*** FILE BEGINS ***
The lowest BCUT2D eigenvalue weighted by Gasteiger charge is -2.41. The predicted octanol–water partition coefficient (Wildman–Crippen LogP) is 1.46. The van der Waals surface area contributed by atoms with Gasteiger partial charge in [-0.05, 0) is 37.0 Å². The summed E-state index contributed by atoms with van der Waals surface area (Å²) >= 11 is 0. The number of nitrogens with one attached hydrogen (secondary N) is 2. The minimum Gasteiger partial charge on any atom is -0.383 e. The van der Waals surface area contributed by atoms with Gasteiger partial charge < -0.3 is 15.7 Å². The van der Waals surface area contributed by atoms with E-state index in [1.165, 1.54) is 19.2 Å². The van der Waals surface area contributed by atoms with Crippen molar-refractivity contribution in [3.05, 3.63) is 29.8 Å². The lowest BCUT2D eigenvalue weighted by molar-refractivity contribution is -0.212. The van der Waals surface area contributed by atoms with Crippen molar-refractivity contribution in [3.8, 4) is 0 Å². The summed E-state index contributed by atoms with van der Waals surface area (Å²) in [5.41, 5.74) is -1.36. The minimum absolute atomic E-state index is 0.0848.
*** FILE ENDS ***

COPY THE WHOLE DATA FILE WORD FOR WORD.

The lowest BCUT2D eigenvalue weighted by Gasteiger charge is -2.41. The predicted octanol–water partition coefficient (Wildman–Crippen LogP) is 1.46. The van der Waals surface area contributed by atoms with Gasteiger partial charge in [-0.05, 0) is 37.0 Å². The summed E-state index contributed by atoms with van der Waals surface area (Å²) >= 11 is 0. The number of nitrogens with one attached hydrogen (secondary N) is 2. The minimum Gasteiger partial charge on any atom is -0.383 e. The van der Waals surface area contributed by atoms with Gasteiger partial charge < -0.3 is 15.7 Å². The van der Waals surface area contributed by atoms with E-state index in [1.165, 1.54) is 19.2 Å². The van der Waals surface area contributed by atoms with Crippen molar-refractivity contribution in [3.05, 3.63) is 29.8 Å². The lowest BCUT2D eigenvalue weighted by molar-refractivity contribution is -0.212. The van der Waals surface area contributed by atoms with Crippen molar-refractivity contribution in [3.8, 4) is 0 Å². The summed E-state index contributed by atoms with van der Waals surface area (Å²) in [5.41, 5.74) is -1.36. The minimum absolute atomic E-state index is 0.0848.